Implications of expanding indications for drug treatment to prevent fracture in older men in United States

Cross sectional and longitudinal analysis of prospective cohort study

Kristine E. Ensrud, Brent C. Taylor, Katherine W. Peters, Margaret L. Gourlay, Meghan G. Donaldson, William D. Leslie, Terri L. Blackwell, Howard A. Fink, Eric Orwoll, John Schousboe

Research output: Contribution to journalArticle

17 Citations (Scopus)

Abstract

Objectives: To quantify incremental effects of applying different criteria to identify men who are candidates for drug treatment to prevent fracture and to examine the extent to which fracture probabilities vary across distinct categories of men defined by these criteria. Design: Cross sectional and longitudinal analysis of a prospective cohort study. Setting: Multicenter Osteoporotic Fractures in Men (MrOS) study in the United States. Participants: 5880 untreated community dwelling men aged 65 years or over classified into four distinct groups: osteoporosis by World Health Organization criteria alone; osteoporosis by National Osteoporosis Foundation (NOF) but not WHO criteria; no osteoporosis but at high fracture risk (at or above NOF derived FRAX intervention thresholds recommended for US); and no osteoporosis and at low fracture risk (below NOF derived FRAX intervention thresholds recommended for US). Main outcome measures: Proportion of men identified for drug treatment; predicted 10 year probabilities of hip and major osteoporotic fracture calculated using FRAX algorithm with femoral neck bone mineral density; observed 10 year probabilities for confirmed incident hip and major osteoporotic (hip, clinical vertebral, wrist, or humerus) fracture events calculated using cumulative incidence estimation, accounting for competing risk of mortality. Results: 130 (2.2%) men were identified as having osteoporosis by using the WHO definition, and an additional 422 were identified by applying the NOF definition (total osteoporosis prevalence 9.4%). Application of NOF derived FRAX intervention thresholds led to 936 (15.9%) additional men without osteoporosis being identified as at high fracture risk, raising the total prevalence of men potentially eligible for drug treatment to 25.3%. Observed 10 year hip fracture probabilities were 20.6% for men with osteoporosis by WHO criteria alone, 6.8% for men with osteoporosis by NOF (but not WHO) criteria, 6.4% for men without osteoporosis but classified as at high fracture risk, and 1.5% for men without osteoporosis and classified as at low fracture risk. A similar pattern was noted in observed fracture probabilities for major osteoporotic fracture. Among men with osteoporosis by WHO criteria, observed fracture probabilities were greater than FRAX predicted probabilities (20.6% v 9.5% for hip fracture and 30.0% v 17.4% for major osteoporotic fracture). Conclusions and relevance: Choice of definition of osteoporosis and use of NOF derived FRAX intervention thresholds have major effects on the proportion of older men identified as warranting drug treatment to prevent fracture. Among men identified with osteoporosis by WHO criteria, who comprised 2% of the study population, actual observed fracture probabilities during 10 years of follow-up were highest and exceeded FRAX predicted fracture probabilities. On the basis of findings from randomized trials in women, these men are most likely to benefit from treatment. Expanding indications for treatment beyond this small group has uncertain value owing to lower observed fracture probabilities and uncertain benefits of treatment among men not selected on the basis of WHO criteria.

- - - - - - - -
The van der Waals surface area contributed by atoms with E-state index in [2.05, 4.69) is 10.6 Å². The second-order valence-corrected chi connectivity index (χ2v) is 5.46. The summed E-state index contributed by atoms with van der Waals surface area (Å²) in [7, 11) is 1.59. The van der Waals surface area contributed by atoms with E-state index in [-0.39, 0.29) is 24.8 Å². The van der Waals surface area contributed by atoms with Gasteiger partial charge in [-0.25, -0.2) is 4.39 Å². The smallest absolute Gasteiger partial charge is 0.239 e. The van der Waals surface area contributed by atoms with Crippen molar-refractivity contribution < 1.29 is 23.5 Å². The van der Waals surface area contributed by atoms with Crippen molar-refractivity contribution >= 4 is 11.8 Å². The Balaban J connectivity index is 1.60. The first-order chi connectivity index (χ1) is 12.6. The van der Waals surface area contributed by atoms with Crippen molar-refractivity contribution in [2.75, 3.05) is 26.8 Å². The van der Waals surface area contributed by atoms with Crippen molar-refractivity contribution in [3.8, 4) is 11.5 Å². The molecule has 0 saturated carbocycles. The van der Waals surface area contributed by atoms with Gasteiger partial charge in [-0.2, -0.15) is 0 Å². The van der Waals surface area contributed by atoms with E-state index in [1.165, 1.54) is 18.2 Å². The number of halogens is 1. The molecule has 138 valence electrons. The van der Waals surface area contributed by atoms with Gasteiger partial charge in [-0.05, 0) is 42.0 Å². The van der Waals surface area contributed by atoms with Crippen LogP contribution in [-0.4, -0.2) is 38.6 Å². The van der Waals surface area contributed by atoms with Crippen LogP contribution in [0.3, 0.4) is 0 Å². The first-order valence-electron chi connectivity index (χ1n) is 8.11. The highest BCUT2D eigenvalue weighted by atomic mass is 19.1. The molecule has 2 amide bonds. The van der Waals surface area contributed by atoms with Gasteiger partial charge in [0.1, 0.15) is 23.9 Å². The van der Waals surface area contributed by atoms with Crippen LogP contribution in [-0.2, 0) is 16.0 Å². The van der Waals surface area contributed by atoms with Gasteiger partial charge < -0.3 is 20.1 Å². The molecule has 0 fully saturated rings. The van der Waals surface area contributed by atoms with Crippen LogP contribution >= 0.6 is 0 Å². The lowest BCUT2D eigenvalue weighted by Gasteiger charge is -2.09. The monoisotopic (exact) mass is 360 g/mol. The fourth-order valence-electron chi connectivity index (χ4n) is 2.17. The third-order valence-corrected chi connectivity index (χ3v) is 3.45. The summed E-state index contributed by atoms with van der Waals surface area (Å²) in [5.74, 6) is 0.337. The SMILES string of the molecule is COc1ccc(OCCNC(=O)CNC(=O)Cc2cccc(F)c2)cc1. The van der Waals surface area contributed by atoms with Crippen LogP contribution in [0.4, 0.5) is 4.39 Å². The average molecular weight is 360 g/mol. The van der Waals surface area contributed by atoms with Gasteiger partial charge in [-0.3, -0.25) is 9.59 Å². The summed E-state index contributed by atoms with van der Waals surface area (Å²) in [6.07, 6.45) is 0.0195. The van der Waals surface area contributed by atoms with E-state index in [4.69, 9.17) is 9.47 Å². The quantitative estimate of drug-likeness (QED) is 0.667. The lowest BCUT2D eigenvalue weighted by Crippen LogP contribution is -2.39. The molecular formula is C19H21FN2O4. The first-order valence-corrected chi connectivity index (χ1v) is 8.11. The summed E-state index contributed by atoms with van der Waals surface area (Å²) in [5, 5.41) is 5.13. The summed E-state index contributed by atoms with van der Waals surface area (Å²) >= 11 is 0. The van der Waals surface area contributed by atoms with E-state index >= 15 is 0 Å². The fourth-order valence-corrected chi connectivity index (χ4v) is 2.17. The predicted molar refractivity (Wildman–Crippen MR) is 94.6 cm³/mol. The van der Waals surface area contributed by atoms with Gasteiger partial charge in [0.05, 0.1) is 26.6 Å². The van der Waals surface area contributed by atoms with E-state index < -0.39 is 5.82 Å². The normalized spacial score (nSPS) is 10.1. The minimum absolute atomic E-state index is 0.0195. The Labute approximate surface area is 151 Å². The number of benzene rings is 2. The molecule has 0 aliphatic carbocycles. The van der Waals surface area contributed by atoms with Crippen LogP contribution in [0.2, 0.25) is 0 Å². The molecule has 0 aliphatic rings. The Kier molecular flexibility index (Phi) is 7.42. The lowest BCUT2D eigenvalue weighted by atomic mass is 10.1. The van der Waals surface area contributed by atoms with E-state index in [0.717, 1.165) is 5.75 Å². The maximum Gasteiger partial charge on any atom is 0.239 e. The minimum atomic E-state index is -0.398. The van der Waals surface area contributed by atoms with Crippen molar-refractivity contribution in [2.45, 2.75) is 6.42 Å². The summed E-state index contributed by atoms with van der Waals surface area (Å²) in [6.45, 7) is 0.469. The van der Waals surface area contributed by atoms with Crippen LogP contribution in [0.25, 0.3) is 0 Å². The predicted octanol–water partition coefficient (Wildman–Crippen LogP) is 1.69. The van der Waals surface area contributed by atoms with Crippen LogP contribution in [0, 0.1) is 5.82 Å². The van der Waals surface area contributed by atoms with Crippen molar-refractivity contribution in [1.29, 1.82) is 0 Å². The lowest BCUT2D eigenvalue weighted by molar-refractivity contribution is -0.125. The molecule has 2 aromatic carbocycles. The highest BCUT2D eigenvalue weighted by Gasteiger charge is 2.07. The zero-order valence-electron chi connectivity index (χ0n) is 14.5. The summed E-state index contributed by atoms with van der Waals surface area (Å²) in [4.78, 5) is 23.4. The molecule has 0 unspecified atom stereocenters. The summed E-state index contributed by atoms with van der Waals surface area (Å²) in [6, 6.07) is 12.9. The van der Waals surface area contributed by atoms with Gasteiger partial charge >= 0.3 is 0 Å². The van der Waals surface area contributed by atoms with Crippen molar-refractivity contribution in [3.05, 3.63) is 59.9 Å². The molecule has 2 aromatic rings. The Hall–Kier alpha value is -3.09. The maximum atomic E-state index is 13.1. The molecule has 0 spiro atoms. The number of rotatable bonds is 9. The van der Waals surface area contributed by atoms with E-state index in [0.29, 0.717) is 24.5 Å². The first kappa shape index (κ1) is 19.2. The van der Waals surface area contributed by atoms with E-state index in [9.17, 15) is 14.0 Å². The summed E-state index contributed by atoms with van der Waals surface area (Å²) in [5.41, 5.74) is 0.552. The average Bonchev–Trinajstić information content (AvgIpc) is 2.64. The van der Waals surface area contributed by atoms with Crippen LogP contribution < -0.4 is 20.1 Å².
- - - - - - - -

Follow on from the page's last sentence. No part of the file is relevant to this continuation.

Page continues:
Original languageEnglish (US)
Article numberg4120
JournalBMJ (Online)
Volume349
DOIs
StatePublished - Jul 3 2014

Fingerprint

Osteoporosis
Cohort Studies
Cross-Sectional Studies
Prospective Studies
Pharmaceutical Preparations
Therapeutics
Osteoporotic Fractures
Hip
Hip Fractures
Independent Living
Femur Neck
Humerus
Wrist

ASJC Scopus subject areas

  • Medicine(all)

Cite this

Implications of expanding indications for drug treatment to prevent fracture in older men in United States : Cross sectional and longitudinal analysis of prospective cohort study. / Ensrud, Kristine E.; Taylor, Brent C.; Peters, Katherine W.; Gourlay, Margaret L.; Donaldson, Meghan G.; Leslie, William D.; Blackwell, Terri L.; Fink, Howard A.; Orwoll, Eric; Schousboe, John.

In: BMJ (Online), Vol. 349, g4120, 03.07.2014.

Research output: Contribution to journalArticle

Ensrud, Kristine E. ; Taylor, Brent C. ; Peters, Katherine W. ; Gourlay, Margaret L. ; Donaldson, Meghan G. ; Leslie, William D. ; Blackwell, Terri L. ; Fink, Howard A. ; Orwoll, Eric ; Schousboe, John. / Implications of expanding indications for drug treatment to prevent fracture in older men in United States : Cross sectional and longitudinal analysis of prospective cohort study. In: BMJ (Online). 2014 ; Vol. 349.
@article{82e689027cc340e5a13bda0620eadc09,
title = "Implications of expanding indications for drug treatment to prevent fracture in older men in United States: Cross sectional and longitudinal analysis of prospective cohort study",